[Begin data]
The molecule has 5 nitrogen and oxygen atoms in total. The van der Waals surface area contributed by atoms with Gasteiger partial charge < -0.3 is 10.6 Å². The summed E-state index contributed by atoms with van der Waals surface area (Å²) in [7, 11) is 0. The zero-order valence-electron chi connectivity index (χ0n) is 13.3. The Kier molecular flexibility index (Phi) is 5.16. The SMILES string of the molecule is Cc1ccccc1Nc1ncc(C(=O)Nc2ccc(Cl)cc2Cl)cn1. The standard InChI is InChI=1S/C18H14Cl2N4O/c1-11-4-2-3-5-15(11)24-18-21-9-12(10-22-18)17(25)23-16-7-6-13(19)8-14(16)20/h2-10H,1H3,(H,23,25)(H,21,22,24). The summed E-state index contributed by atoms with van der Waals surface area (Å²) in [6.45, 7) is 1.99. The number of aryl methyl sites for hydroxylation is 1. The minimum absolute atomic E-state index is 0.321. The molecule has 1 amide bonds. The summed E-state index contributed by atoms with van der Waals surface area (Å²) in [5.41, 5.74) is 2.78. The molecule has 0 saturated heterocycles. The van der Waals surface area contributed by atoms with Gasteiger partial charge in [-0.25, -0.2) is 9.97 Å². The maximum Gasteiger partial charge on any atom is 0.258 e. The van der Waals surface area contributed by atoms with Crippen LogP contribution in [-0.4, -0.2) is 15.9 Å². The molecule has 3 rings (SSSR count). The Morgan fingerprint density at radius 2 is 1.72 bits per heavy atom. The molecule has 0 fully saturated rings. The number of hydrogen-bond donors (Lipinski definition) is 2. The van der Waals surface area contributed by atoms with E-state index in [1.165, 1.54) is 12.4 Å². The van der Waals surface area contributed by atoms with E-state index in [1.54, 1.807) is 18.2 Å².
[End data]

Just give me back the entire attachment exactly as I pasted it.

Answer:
The molecule has 5 nitrogen and oxygen atoms in total. The van der Waals surface area contributed by atoms with Gasteiger partial charge < -0.3 is 10.6 Å². The summed E-state index contributed by atoms with van der Waals surface area (Å²) in [7, 11) is 0. The zero-order valence-electron chi connectivity index (χ0n) is 13.3. The Kier molecular flexibility index (Phi) is 5.16. The SMILES string of the molecule is Cc1ccccc1Nc1ncc(C(=O)Nc2ccc(Cl)cc2Cl)cn1. The standard InChI is InChI=1S/C18H14Cl2N4O/c1-11-4-2-3-5-15(11)24-18-21-9-12(10-22-18)17(25)23-16-7-6-13(19)8-14(16)20/h2-10H,1H3,(H,23,25)(H,21,22,24). The summed E-state index contributed by atoms with van der Waals surface area (Å²) in [6.45, 7) is 1.99. The number of aryl methyl sites for hydroxylation is 1. The minimum absolute atomic E-state index is 0.321. The molecule has 1 amide bonds. The summed E-state index contributed by atoms with van der Waals surface area (Å²) in [5.41, 5.74) is 2.78. The molecule has 0 saturated heterocycles. The van der Waals surface area contributed by atoms with Gasteiger partial charge in [-0.25, -0.2) is 9.97 Å². The maximum Gasteiger partial charge on any atom is 0.258 e. The van der Waals surface area contributed by atoms with Crippen LogP contribution in [-0.4, -0.2) is 15.9 Å². The molecule has 3 rings (SSSR count). The Morgan fingerprint density at radius 2 is 1.72 bits per heavy atom. The molecule has 0 fully saturated rings. The number of hydrogen-bond donors (Lipinski definition) is 2. The van der Waals surface area contributed by atoms with E-state index in [1.165, 1.54) is 12.4 Å². The van der Waals surface area contributed by atoms with E-state index in [1.54, 1.807) is 18.2 Å².